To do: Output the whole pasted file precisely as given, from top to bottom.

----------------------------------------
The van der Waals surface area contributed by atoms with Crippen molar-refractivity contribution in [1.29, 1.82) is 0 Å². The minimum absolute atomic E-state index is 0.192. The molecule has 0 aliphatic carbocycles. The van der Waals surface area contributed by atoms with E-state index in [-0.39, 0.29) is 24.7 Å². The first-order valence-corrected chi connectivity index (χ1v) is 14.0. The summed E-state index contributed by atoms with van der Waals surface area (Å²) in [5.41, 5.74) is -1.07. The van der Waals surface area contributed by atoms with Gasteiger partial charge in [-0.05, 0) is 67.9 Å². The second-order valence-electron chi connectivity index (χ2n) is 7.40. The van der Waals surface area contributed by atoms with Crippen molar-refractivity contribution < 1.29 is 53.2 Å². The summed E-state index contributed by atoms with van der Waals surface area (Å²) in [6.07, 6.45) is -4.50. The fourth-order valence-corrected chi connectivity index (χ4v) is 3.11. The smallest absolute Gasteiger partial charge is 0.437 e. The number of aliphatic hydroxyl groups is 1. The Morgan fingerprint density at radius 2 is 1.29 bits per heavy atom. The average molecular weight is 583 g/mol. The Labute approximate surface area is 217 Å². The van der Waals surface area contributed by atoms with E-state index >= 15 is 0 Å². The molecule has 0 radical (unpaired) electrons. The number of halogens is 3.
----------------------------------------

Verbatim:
The van der Waals surface area contributed by atoms with Crippen molar-refractivity contribution in [1.29, 1.82) is 0 Å². The minimum absolute atomic E-state index is 0.192. The molecule has 0 aliphatic carbocycles. The van der Waals surface area contributed by atoms with E-state index in [-0.39, 0.29) is 24.7 Å². The first-order valence-corrected chi connectivity index (χ1v) is 14.0. The summed E-state index contributed by atoms with van der Waals surface area (Å²) in [5.41, 5.74) is -1.07. The van der Waals surface area contributed by atoms with Gasteiger partial charge in [-0.05, 0) is 67.9 Å². The second-order valence-electron chi connectivity index (χ2n) is 7.40. The van der Waals surface area contributed by atoms with Crippen molar-refractivity contribution < 1.29 is 53.2 Å². The summed E-state index contributed by atoms with van der Waals surface area (Å²) in [6.07, 6.45) is -4.50. The fourth-order valence-corrected chi connectivity index (χ4v) is 3.11. The smallest absolute Gasteiger partial charge is 0.437 e. The number of aliphatic hydroxyl groups is 1. The Morgan fingerprint density at radius 2 is 1.29 bits per heavy atom. The average molecular weight is 583 g/mol. The Labute approximate surface area is 217 Å². The van der Waals surface area contributed by atoms with E-state index >= 15 is 0 Å². The molecule has 0 radical (unpaired) electrons. The number of halogens is 3.